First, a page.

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Computer Security Incident Response Team (CSIRT)

Contributor(s): Stan Gibilisco

A Computer Security Incident Response Team (CSIRT, pronounced "see-sirt") is an organization that receives reports of security breaches, conducts analyses of the reports and responds to the senders. A CSIRT may be an established group or an ad hoc assembly.

There are various types of CSIRTS. An internal CSIRTs is assembled as part of a parent organization, such as a government, a corporation, a university or a research network. National CSIRTs (one type of internal CSIRT), for example, oversee incident handling for an entire country. Typically, internal CSIRTS gather periodically throughout the year for proactive tasks such as DR testing, and on an as-needed basis in the event of a security breach. External CSIRTs provide paid services on either an on-going or as-needed basis.

CERT (Computer Emergency Readiness Team) lists the following among the roles of CSIRT members:

  • Manager or team lead.
  • Assistant managers, supervisors, or group leaders.
  • Hotline, help desk, or triage staff.
  • Incident handlers.
  • Vulnerability handlers.
  • Artifact analysis staff.
  • Platform specialists.
  • Trainers.
  • Technology watch.

The specific services provided vary from one CSIRT to another. A computer security incident can involve a real or suspected breach or the act of willfully causing a vulnerability or breach. Typical incidents include the introduction of viruses or worms into a network, DoS (denial of service) attacks, unauthorized alteration of software or hardware, and identity theft of individuals or institutions. Hacking in general can be considered a security incident unless the perpetrators have been deliberately hired for the specific purpose of testing a computer or network for vulnerabilities. (In that case, the hackers can form part of the CSIRT, in a preventive role.) CSIRTs may provide proactive services, such as end-user security training, besides responding to incidents.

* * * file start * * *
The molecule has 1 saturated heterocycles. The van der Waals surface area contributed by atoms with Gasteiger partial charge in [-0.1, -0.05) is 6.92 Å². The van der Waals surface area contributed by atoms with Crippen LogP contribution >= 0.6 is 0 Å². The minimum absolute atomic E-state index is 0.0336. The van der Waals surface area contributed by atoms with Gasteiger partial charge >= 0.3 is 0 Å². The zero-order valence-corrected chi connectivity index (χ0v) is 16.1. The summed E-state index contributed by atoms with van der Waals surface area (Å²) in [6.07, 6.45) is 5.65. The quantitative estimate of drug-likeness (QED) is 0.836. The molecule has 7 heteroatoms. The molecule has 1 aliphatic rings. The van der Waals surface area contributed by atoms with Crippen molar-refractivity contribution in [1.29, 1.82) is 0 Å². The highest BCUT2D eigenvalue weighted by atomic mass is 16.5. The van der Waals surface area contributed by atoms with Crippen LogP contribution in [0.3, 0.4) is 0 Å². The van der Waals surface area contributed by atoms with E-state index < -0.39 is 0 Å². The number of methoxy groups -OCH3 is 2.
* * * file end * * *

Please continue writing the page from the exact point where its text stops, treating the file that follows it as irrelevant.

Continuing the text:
Response time constitutes a critical consideration in assembling, maintaining and deploying an effective CSIRT. A rapid, accurately targeted, and effective response can minimize the overall damage to finances, hardware, and software caused by a specific incident. Another important consideration involves the ability of the CSIRT to track down the perpetrators of an incident so that the guilty parties can be shut down and effectively prosecuted. A third consideration involves "hardening" of the software and infrastructure to minimize the number of incidents that take place over time.

Alternate terms for CSIRT include CIRC (Computer Incident Response Capability), CIRT (Computer Incident Response Team), IRC (Incident Response Center or Incident Response Capability), IRT (Incident Response Team), SERT (Security Emergency Response Team) and SIRT (Security Incident Response Team). Internal CSIRTs often use one of the terms along with an identifier. The national CSIRT in the United States, for example, is US-CERT.

This was last updated in August 2012

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I believe it would be useful to reference the "FIRST" organization related to this topic -- they have a lot of relevant collateral and deserve support. Thanks for sharing.
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